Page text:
PETER P. LAWTON, ex rel. UNITED STATES OF AMERICA; and THE STATES OF CALIFORNIA, COLORADO, CONNECTICUT, DISTRICT OF COLUMBIA, DELAWARE, FLORIDA, GEORGIA, HAWAII, IOWA, ILLINOIS, INDIANA, LOUISIANA, MASSACHUSETTS, MARYLAND, MICHIGAN, MINNESOTA, MONTANA, NORTH CAROLINA, NEW JERSEY, NEW MEXICO, NEVADA, NEW YORK, OKLAHOMA, RHODE ISLAND, TENNESSEE, TEXAS, VIRGINIA, WASHINGTON, WISCONSIN, Plaintiffs, Appellants,
TAKEDA PHARMACEUTICAL COMPANY, LTD.; TAKEDA PHARMACEUTICALS U.S.A., INC., f/k/a Takeda Pharmaceuticals North America, Inc.; TAKEDA PHARMACEUTICALS INTERNATIONAL INC.; TAKEDA DEVELOPMENT CENTER AMERICAS, INC., f/k/a Takeda Global Research & Development Center Inc.; ELI LILLY AND COMPANY, Defendants, Appellees.
FROM THE UNITED STATES DISTRICT COURT FOR THE DISTRICT OF
MASSACHUSETTS [Hon. Mark L. Wolf, U.S. District Judge]
E. Kovel, with whom John R. Low-Beer, Of Counsel, and Kirby
McInerney LLP were on brief, for appellants.
Jeffrey Layne, with whom Jonathan S. Franklin, Sarah M.
Cummings, and Norton Rose Fulbright U.S. LLP were on brief,
Lynch, Stahl, and Barron, Circuit Judges.
Peter Lawton ("Lawton") brought a qui tam
action against Appellees Takeda Pharmaceutical Company, Ltd.
and its affiliates ("Takeda") and Eli Lilly and
Company ("Eli Lilly") (collectively,
"Defendants") under the False Claims Act
("FCA"), 31 U.S.C. § 3729 et seq.,
and the False Claims Acts of 28 different states and the
District of Columbia. Lawton alleges that Takeda and Eli Lilly
conspired in a fraudulent marketing campaign that caused
third-parties to submit false reimbursement claims to
government entities for off-label uses of Actos, a treatment
for Type 2 diabetes.
district court dismissed all of Lawton's claims, holding
that Lawton had not pled his claims with the particularity
required by Federal Rule of Civil Procedure 9(b). Lawton
contests this ruling on appeal, and maintains that his
allegations sufficiently plead that false claims were
submitted to both federal and state government programs.
After thoroughly reviewing these allegations, we affirm.
Facts & Background
this appeal follows the granting of a motion to dismiss, we
recite the relevant facts as they appear in Lawton's
Second Amended Complaint. See Hochendoner v. Genzyme
Corp., 823 F.3d 724, 728 (1st Cir. 2016).
is a brand name drug approved by the FDA for improving blood
sugar control in adults with Type 2 diabetes. The drug is
manufactured, promoted, marketed, and sold by
2012, Peter Lawton filed a qui tam complaint against
Takeda alleging that it had engaged in an illegal off-label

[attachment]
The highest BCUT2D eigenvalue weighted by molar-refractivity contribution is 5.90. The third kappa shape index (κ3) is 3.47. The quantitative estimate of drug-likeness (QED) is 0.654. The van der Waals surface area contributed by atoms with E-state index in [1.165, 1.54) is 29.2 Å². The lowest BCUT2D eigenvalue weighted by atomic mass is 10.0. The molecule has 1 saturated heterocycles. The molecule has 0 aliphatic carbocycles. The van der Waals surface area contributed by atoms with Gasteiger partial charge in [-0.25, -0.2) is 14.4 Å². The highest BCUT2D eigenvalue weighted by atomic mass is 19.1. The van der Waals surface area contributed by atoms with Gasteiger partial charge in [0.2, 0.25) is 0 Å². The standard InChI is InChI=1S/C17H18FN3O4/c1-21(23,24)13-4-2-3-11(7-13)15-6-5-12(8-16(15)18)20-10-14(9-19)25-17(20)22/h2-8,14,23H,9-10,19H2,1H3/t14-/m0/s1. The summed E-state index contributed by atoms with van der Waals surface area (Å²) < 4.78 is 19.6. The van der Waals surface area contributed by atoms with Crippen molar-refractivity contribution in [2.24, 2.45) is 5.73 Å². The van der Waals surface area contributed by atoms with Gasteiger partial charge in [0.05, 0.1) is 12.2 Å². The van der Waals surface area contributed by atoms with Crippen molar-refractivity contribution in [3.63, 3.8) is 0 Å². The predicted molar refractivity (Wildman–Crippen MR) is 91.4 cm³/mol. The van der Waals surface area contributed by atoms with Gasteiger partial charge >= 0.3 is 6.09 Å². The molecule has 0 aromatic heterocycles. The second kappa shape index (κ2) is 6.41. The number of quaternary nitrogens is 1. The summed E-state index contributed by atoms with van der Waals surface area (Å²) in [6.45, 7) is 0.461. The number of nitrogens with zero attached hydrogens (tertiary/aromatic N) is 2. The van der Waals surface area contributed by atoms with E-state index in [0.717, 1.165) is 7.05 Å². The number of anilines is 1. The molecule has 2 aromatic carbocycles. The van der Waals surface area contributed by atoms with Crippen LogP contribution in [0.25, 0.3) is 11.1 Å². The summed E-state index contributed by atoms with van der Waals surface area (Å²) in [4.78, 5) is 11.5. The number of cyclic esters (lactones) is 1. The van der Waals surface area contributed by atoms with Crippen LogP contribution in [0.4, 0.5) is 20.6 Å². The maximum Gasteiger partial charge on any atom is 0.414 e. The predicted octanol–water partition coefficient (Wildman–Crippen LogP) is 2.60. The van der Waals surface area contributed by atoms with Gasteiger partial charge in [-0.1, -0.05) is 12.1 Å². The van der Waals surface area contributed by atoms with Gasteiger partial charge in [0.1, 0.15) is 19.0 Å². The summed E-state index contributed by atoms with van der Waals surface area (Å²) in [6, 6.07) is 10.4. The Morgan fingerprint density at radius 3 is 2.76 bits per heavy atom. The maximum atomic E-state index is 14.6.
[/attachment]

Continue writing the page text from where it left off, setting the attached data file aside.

marketing campaign for Actos in violation of 21 U.S.C. §
321 et seq. (the "Food, Drug & Cosmetic
Act"), and used illegal kickbacks to support that
campaign in violation of 42 U.S.C. § 1320a-7b(b) (the
"Anti-Kickback Statute"). Lawton -- a former chemist
and patent litigator at Takeda competitor GlaxoSmithKline --
further alleged that through this campaign, Takeda and Eli
Lilly had knowingly caused third-parties to submit false or
fraudulent claims for payment to federal and state government
programs. See, e.g., 31 U.S.C. §
3729(a); N.Y. State Fin. Law §§ 188-89.
made his first amendment to his complaint in February 2014,
and after the United States declined to intervene and the
action was unsealed, his case began in earnest. In August
2015, the district court allowed Lawton to amend his
complaint again ("Second Amended Complaint"), which
he filed the following month and is the subject of this
Second Amended Complaint alleged that starting in the late
1990s and lasting until 2011, Defendants utilized a marketing
scheme designed to develop and promote
"quasi-scientific" bases for off-label use of
Actos, specifically the treatment of
prediabetes. The claimed centerpiece of this campaign
involved the development of dozens of pro-Actos research
studies and subsequent publications substantiating these
claims. The most prominent of these studies, Lawton claims,
was a 2006 paper ("ACT NOW Study") on the
prevention of Type 2 diabetes. Allegedly conceived and funded
by Takeda but ostensibly authored by Dr. Ralph DeFronzo, the
ACT NOW Study advocated for the use of Actos as an effective
treatment for prediabetes. Lawton alleges that Dr. DeFronzo
and other "thought leaders" and researchers like
him received compensation, kickbacks, and other indirect
financial inducements from Takeda for their Actos studies,
related speeches, and supporting presentations. Many of these
studies, however, were criticized by various academic
journals, peer review panels, and the FDA.
allegedly also established a specialized Actos sales force to
parallel this campaign, and tasked it with encouraging
physicians to prescribe Actos as a safe and effective
treatment for prediabetes. Takeda also supposedly engaged in
direct marketing to the public about the off-label use of
Actos and made large contributions to several educational and
research organizations to gain influence over their views on
prediabetes treatments. These efforts purportedly continued
even after Takeda knew that the results of many of these
studies were inconclusive.
on these allegations, Lawton claimed that Takeda and Eli
Lilly violated the FCA and analogous state statutes by
causing false claims for Actos to be presented to ...